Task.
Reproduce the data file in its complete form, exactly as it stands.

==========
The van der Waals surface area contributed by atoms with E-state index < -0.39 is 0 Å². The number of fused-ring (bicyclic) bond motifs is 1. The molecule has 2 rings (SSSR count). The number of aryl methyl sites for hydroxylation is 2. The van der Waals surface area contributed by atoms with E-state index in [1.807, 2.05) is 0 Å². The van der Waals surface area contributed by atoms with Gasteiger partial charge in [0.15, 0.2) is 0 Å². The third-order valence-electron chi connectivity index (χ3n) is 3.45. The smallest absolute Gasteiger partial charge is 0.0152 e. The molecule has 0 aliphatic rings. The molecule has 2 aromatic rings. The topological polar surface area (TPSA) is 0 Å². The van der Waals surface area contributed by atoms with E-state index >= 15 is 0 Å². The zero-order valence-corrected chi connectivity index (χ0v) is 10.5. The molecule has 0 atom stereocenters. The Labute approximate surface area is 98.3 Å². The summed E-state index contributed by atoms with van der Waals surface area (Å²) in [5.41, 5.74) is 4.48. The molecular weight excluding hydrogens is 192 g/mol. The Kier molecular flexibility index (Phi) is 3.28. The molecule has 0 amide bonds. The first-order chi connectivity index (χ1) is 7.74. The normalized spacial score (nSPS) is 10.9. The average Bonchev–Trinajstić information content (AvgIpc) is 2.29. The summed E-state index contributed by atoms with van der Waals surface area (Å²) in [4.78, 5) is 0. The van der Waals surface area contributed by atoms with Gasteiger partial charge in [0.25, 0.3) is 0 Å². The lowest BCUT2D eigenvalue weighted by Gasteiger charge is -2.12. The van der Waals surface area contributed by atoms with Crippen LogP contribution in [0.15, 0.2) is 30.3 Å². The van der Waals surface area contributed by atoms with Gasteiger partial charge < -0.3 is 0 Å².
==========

The van der Waals surface area contributed by atoms with E-state index < -0.39 is 0 Å². The number of fused-ring (bicyclic) bond motifs is 1. The molecule has 2 rings (SSSR count). The number of aryl methyl sites for hydroxylation is 2. The van der Waals surface area contributed by atoms with E-state index in [1.807, 2.05) is 0 Å². The van der Waals surface area contributed by atoms with Gasteiger partial charge in [0.15, 0.2) is 0 Å². The third-order valence-electron chi connectivity index (χ3n) is 3.45. The smallest absolute Gasteiger partial charge is 0.0152 e. The molecule has 0 aliphatic rings. The molecule has 2 aromatic rings. The topological polar surface area (TPSA) is 0 Å². The van der Waals surface area contributed by atoms with E-state index >= 15 is 0 Å². The zero-order valence-corrected chi connectivity index (χ0v) is 10.5. The molecule has 0 atom stereocenters. The Labute approximate surface area is 98.3 Å². The summed E-state index contributed by atoms with van der Waals surface area (Å²) in [5.41, 5.74) is 4.48. The molecular weight excluding hydrogens is 192 g/mol. The Kier molecular flexibility index (Phi) is 3.28. The molecule has 0 amide bonds. The first-order chi connectivity index (χ1) is 7.74. The normalized spacial score (nSPS) is 10.9. The average Bonchev–Trinajstić information content (AvgIpc) is 2.29. The summed E-state index contributed by atoms with van der Waals surface area (Å²) in [4.78, 5) is 0. The van der Waals surface area contributed by atoms with Gasteiger partial charge in [0.25, 0.3) is 0 Å². The lowest BCUT2D eigenvalue weighted by Gasteiger charge is -2.12. The van der Waals surface area contributed by atoms with Crippen LogP contribution in [0.15, 0.2) is 30.3 Å². The van der Waals surface area contributed by atoms with Gasteiger partial charge < -0.3 is 0 Å².